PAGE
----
Highly-publicized episodes of police brutality against members of the Black community in the US have reinforced demands for reform. Why is substantial police reform so slow to happen in the US?

Because elected officials rely on police violence to maintain a notion of social order that is inherently exploitative. Therefore, these powerful actors don’t actually want to see significant changes to how police do things. They want police to be free to mobilize violence and coercion more or less at will so that they don’t have to address the profound inequalities and injustices at the heart of American society. 

Could the role of the police be “rethought” to better suit the current social climate in the US?

Yes, to some degree. We could look more like other developed countries that don’t use police to manage school discipline, address mental health crises, control dug and sex work markets, etc. But we need to go further than this. The vast majority of what police in the US currently do is either ineffective or counterproductive and we have alternatives that we could put in place instead. 

You argue that policing cannot be separated from issues such as racial inequality, poverty, lack of opportunity, and the criminalization of marginalized groups. With rising calls to reimagine public safety, how do we ensure vulnerable groups are still protected during a transition to new approaches?

We start by building up new infrastructures of public safety. Newark’s Office of Violence Prevention and Trauma Recovery is an example. They are giving communities resources to aid young people in crisis so that their lives are stabilized, which in turn reduces the level of community violence making everyone in the community safer. Violence levels in Newark are at a 60-year low. In Denver, the STAR program provides street outreach and crisis response to people having a crisis related to mental health, drug use, or homelessness. These teams help stabilize people on the street and connect them to services. This has meant a dramatic reduction in the role of the police and has produced significant crime reductions in the areas in which they currently operate versus those that don’t have them yet.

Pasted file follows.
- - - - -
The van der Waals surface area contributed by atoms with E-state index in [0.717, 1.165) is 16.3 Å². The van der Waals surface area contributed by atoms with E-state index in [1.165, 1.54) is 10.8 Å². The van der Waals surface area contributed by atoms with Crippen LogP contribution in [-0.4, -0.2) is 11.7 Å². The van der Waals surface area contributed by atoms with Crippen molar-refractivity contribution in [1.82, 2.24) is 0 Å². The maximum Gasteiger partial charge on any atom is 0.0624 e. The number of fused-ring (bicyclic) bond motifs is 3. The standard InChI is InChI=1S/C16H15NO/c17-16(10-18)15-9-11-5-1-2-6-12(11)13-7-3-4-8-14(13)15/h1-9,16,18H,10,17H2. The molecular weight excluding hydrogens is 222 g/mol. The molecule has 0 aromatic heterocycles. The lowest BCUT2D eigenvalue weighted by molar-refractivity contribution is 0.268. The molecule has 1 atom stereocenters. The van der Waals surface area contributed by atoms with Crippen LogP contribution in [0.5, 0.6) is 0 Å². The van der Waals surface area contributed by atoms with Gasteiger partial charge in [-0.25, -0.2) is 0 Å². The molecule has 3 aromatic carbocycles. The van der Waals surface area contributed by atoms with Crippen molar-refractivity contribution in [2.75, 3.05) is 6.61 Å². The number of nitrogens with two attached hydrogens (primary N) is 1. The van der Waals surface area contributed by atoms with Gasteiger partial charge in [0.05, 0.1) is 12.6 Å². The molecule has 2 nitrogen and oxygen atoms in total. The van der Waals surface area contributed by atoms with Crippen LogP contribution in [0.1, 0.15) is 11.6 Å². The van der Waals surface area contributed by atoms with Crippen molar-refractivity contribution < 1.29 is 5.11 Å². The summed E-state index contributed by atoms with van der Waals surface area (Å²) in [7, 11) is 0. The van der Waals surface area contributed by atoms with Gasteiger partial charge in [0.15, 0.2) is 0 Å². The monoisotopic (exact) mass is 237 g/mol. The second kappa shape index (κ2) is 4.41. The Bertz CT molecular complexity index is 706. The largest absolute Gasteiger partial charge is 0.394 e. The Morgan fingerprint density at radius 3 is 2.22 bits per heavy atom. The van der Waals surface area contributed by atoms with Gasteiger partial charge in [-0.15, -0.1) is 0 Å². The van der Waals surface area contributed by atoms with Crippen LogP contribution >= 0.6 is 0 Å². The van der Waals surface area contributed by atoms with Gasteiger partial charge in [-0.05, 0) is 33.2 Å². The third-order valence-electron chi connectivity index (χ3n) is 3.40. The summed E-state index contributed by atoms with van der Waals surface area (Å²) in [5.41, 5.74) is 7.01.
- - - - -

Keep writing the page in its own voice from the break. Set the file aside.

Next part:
You are the coordinator of the Policing and Social Justice Project. Can you explain it and its impact?

The Project is a public policy shop that supports organizing and policy development on alternatives to policing in the development of public safety. We have ongoing projects in several cities including opposing gang suppression policing in New York City and calling for alternative community-based strategies, advocating for alternatives to police-based traffic enforcement and the elimination of abusive specialized police units in Memphis, and supporting a campaign for police free schools in Northern LA County. 

What is the most important advice you could give to young scholars of International Relations?

There is a large heavily funded industry of police reforms internationally that attempt to fix policing through procedural reforms designed to better instil the rule of law and professionalize policing based on Western standards. This is a mostly failed endeavour that has very little to show for the millions of dollars it spends. It has also primarily served to advance US and European geopolitical interests rather than improve the safety and quality of life of those in developing societies. Real safety is a product of greater economic equality, true democratic decision making, and the rise of independent civil society power, not more money for police training.

Further Reading on E-International Relations